January 24, 2011 / 6:03 PM / 6 years ago

Small firms not spared in SEC say-on-pay rule

4 Min Read

<p>Four thousand U.S. dollars are counted out by a banker counting currency at a bank in Westminster, Colorado in this November 3, 2009 file photo.Rick Wilking</p>

WASHINGTON (Reuters) - Small publicly traded companies will not be exempt from a rule U.S. securities regulators are poised to adopt on Tuesday giving shareholders an advisory "say-on-pay" vote, according to a person familiar with the rule.

The rule is expected to stir concerns among the Republican commissioners at the Securities and Exchange Commission, as well as some small publicly traded businesses that have urged the SEC in their comment letters not to burden smaller companies with additional say-on-pay requirements.

The say-on-pay rule, which is required under the Dodd-Frank Wall Street reform law and will also cover newly public companies, comes in response to the financial crisis where shareholders often expressed outrage at lavish pay packages for executives.

The rule by the SEC would require a nonbinding shareholder say-on-pay vote and also empower shareholders to weigh in on how often to hold say-on-pay votes.

A number of publicly traded companies such as Microsoft Corp, Apple Inc and Verizon Communications have adopted "say on pay" proposals.

Under the SEC's proposal, shareholders would decide whether they want to vote on executive compensation every year, every two years, or every three years. They would also get a say on special payments known as "golden parachutes" in connection with a merger or acquisition.

The rule will not exempt small businesses and newly public companies, although it will give them a phase-in period before they must comply, said the person, who spoke anonymously because the rule has not been made public.

A small publicly traded business is generally defined as public company with a market capitalization of less than $75 million.

The rule would give them until January 2013 to comply, while many large companies would most likely need to begin holding say-on-pay votes sometime in the current proxy season.

Proxy statements, typically sent in the spring, are used by companies to solicit shareholder votes and report on top officers' pay.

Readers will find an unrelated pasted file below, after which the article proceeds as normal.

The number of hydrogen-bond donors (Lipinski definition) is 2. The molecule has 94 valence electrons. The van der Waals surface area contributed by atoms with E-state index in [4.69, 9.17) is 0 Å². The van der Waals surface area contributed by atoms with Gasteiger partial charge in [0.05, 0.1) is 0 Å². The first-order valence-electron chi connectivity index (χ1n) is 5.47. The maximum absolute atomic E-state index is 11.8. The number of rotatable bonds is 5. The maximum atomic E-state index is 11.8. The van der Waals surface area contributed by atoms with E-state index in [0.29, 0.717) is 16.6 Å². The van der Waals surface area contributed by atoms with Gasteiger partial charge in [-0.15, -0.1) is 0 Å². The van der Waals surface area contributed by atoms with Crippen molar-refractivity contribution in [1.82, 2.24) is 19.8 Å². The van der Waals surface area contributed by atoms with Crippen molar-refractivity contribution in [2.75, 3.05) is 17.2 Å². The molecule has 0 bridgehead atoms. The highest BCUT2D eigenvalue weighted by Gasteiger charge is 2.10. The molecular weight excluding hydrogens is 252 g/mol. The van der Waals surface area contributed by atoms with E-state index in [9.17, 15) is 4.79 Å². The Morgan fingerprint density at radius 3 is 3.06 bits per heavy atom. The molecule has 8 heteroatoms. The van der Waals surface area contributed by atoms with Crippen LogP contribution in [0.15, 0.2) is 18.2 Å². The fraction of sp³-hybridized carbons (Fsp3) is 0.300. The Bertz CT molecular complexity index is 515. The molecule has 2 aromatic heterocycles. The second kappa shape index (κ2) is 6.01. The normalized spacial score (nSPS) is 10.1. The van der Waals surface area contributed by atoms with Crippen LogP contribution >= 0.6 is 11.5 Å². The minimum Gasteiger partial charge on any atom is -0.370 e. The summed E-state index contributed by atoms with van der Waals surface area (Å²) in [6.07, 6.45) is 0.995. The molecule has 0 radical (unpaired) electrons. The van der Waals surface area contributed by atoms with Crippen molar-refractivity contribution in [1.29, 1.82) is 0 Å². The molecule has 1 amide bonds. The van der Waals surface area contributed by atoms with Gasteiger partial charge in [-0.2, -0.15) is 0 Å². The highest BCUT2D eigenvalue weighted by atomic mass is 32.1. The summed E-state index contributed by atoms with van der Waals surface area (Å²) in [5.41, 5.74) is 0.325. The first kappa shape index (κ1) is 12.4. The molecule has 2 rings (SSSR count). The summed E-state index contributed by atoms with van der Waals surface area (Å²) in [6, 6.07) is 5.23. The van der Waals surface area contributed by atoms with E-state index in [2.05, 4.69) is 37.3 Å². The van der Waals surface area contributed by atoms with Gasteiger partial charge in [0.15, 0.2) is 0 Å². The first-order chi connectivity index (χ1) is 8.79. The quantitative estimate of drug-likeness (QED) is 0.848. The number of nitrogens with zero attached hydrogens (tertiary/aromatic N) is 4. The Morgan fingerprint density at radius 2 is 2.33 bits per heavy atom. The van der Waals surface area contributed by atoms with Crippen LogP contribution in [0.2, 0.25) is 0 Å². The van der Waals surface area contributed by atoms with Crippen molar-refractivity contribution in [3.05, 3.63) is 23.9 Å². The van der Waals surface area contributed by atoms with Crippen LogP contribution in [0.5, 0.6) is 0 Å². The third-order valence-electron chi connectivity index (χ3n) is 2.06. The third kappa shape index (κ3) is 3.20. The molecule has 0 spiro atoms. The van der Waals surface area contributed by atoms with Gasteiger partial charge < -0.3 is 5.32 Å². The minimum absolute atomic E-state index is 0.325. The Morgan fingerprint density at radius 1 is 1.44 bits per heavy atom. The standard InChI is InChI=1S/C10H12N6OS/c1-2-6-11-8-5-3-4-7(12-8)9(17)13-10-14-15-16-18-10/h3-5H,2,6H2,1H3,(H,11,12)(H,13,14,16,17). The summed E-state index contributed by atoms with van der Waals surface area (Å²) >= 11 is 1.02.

While say-on-pay votes are advisory only, most companies want to avoid the embarrassment of a "no" vote. In addition, proxy advisory firms have said that they may recommend that shareholders vote out any boards that ignore say-on-pay votes.

In its proposal on say-on-pay, which was published in the Federal Register in October, the SEC asked for comments on how small-cap businesses should be treated. The law gives the SEC the authority to exempt small companies from the regulations.

A variety of business and industry groups have called for a small-business exemption, saying they had nothing to do with the crisis and they do not generally have the money for extravagant pay packages.

Among those that have called for an exemption include the United Brotherhood of Carpenters and Joiners of America and the Virginia Bankers Association.

"Even in the release, the SEC acknowledged that these rules would be burdensome on small businesses. We find it a little perplexing that the SEC may not have given more study and deliberation as to the impacts on small businesses and IPOs," said Tom Quaadman, a vice president at the U.S. Chamber of Commerce's capital markets center.

He added that he would not be surprised to hear complaints from Republicans in Congress, many of whom have raised concerns about the impact of new regulations on businesses and job creation.

Editing by Andre Grenon and Steve Orlofsky

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